By Richard Krugel
Updated February 20th, 2020
Introduction: How to Draw Trend Lines Correctly
One of the simplest technical drawing tools is the trend line and traders use them as a visual marker that can indicate a trend’s direction or serve as a warning sign that a trend is about to change direction.
Formulating a strategy that is solely based on a trend line, however, is probably not going to yield successful results but like so many other technical drawing tools they work much better when combined with other methods to form a rock-solid strategy.
The purpose of this article is to share with you some trend line trading tips and offer you a glimpse of how I use them personally in my own trading.
Back to Basics
Before I show you how I use trend lines, let’s quickly have a look at how they should be drawn on a chart in both an uptrend and downtrend.
Our first chart example shows a very clear uptrend in Gold that lasted for half a year back in 2016. Using a 4-hour chart I drew two trend lines which show how the angles of these trend lines have changed as price moved upwards during that period.
When you are dealing with an uptrend a trend line should be drawn underneath the trend by connecting the higher lows with each other.
When a new trend starts the angle of a trend line is generally pretty flat (black line) and should be updated through the life cycle of the trend. When that trend experienced a period of strength (black arrow), it was reasonable to expect a period where the price would snap back.
After the price moved lower during a corrective phase and broke the high again that caused the correction it was time to use another trend line and update it at a steeper angle (blue line).
That blue trend line worked very well at indicating a change in trend as soon as the price broke below it at the area marked with the red arrow.
After the uptrend, there was a period where Gold moved strongly downwards again and a black trend line could have been drawn connecting the lower highs with each other again forming a pretty flat angle.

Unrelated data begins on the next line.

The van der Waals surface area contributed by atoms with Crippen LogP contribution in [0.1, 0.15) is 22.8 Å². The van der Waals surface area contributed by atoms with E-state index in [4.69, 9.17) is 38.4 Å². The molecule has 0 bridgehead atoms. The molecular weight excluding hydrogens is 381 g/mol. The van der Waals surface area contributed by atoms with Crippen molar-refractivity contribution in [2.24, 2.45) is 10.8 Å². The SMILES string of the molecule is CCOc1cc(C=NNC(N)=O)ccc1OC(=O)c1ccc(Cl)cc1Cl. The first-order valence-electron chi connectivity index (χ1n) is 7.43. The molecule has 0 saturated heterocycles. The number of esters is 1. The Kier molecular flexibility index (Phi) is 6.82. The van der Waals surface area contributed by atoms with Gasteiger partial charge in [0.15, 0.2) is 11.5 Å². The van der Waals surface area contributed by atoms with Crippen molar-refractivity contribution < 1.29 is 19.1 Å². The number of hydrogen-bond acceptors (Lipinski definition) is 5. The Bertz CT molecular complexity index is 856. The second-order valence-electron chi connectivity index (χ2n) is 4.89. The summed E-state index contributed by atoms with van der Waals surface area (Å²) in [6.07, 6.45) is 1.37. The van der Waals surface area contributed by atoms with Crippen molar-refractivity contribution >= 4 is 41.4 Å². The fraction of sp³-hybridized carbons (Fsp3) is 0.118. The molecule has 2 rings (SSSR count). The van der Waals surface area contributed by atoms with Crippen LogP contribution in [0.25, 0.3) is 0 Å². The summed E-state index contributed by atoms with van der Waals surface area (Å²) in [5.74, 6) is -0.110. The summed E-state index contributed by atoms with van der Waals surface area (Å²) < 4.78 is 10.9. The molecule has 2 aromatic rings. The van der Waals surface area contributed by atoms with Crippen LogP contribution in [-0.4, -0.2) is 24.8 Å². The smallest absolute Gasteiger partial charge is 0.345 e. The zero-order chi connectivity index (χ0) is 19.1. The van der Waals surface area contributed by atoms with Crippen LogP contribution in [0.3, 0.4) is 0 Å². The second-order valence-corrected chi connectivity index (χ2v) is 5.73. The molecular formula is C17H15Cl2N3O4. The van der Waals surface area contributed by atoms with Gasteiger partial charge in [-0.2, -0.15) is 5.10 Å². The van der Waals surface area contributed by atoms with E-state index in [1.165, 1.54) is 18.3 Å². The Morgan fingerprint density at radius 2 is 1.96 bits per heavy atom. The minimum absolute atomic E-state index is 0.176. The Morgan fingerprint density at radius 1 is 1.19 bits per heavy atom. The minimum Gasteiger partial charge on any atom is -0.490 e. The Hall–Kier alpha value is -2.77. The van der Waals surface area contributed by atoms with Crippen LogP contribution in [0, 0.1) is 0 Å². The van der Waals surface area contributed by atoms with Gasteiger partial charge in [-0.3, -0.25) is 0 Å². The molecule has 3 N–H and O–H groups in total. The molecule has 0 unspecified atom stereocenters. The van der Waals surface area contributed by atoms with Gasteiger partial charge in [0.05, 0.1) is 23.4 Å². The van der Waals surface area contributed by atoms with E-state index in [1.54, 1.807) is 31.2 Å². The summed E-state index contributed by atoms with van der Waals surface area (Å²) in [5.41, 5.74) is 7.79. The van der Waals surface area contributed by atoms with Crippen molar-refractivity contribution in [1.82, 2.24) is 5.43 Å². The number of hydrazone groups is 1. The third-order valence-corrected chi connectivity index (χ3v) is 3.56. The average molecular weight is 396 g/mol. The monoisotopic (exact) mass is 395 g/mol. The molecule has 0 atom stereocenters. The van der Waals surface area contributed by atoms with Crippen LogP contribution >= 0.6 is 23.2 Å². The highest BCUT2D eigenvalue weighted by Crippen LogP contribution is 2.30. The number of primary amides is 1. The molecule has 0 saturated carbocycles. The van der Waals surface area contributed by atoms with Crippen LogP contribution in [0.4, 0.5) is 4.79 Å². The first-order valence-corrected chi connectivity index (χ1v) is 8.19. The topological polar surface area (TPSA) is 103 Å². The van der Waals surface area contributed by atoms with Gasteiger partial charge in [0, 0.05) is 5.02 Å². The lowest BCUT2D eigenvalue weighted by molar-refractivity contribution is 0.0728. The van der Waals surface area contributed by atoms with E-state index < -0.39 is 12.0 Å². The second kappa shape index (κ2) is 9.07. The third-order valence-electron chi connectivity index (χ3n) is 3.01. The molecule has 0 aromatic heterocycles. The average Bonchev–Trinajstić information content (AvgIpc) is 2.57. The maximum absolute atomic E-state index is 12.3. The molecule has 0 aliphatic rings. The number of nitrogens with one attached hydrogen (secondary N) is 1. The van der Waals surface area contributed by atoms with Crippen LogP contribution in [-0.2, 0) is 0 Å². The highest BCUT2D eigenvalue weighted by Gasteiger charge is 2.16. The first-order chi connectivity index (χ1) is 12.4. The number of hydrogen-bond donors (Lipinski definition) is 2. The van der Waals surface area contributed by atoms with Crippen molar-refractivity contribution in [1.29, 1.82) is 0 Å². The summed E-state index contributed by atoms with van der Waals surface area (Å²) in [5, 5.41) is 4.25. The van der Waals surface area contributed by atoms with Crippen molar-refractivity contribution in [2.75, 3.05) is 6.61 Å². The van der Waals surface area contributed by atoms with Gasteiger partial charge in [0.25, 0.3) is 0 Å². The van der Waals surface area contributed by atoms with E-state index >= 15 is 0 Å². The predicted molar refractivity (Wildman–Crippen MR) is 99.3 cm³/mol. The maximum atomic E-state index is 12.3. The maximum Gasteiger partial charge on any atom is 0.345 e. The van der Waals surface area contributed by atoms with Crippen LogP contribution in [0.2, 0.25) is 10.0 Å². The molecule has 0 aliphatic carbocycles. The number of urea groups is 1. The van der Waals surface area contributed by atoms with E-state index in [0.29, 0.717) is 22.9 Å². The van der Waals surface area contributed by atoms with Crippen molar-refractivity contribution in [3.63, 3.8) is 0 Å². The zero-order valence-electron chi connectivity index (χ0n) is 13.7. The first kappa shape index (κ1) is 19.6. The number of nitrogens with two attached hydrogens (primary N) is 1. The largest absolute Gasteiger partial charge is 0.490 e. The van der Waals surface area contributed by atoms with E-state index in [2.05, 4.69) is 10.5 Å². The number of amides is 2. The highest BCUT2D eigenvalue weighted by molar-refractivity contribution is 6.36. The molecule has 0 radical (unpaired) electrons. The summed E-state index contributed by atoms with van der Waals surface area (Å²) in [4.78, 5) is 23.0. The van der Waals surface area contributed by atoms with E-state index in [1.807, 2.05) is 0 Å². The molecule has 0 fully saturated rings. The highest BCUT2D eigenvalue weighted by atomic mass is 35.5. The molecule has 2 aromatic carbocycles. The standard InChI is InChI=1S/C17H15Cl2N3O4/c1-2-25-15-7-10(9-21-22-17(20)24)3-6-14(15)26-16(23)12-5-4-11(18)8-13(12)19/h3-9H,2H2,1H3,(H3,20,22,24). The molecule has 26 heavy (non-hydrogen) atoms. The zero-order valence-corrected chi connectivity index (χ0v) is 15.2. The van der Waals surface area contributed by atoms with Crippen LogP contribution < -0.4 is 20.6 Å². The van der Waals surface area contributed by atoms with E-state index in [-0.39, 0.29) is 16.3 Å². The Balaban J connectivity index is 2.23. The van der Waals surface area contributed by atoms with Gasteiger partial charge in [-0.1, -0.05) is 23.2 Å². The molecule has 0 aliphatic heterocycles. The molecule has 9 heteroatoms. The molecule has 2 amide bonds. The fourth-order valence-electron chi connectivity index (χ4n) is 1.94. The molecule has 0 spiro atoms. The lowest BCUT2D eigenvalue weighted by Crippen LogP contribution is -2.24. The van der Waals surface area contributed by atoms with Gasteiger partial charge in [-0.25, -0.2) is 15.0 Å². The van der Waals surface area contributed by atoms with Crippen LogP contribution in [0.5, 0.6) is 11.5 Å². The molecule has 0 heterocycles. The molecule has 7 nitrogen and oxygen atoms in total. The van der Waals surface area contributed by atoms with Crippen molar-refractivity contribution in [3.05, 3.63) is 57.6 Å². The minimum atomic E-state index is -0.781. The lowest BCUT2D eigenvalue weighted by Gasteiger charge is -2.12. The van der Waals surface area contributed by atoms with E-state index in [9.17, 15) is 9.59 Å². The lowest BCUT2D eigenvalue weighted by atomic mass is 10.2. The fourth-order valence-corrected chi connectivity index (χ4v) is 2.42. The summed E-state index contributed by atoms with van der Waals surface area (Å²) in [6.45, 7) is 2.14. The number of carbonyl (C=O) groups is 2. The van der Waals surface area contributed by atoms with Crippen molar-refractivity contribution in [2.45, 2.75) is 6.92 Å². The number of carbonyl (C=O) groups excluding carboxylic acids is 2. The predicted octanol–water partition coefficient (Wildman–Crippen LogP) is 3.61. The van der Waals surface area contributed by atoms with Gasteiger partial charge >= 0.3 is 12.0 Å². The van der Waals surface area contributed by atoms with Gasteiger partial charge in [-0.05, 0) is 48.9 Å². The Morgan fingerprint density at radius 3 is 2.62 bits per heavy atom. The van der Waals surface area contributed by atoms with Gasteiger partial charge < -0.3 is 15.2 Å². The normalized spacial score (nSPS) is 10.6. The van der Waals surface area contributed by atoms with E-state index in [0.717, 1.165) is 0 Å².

When price experienced a strong dip, away from the black trend line it was time to assume that price would snap back higher again. In our example price tested the black trend line again and soon after dropped strongly lower breaking the low that created that corrective phase which would require that we update the angle of the trend line once more.
Readers may notice that the updated blue trend line cuts through that long wick that tested the black trend line. This was necessary because if we used the highest high of that wick we would have been left with a very flat angle that was similar to the first black trend line angle.
There is a bit of subjectivity when drawing trend lines but all you have to remember is that they should adapt to price action and be constantly updated to visually define what the trend is doing.
Because of this subjectivity, it makes it almost impossible to only use trend lines as a way to trade but when combined as part of a strategy that relies on other methods then they become very useful.
Using Trend Lines in a Strategy
What follows will be a brief glimpse of how I combine trend lines with other methods to create a powerful strategy. My strategy has only one goal: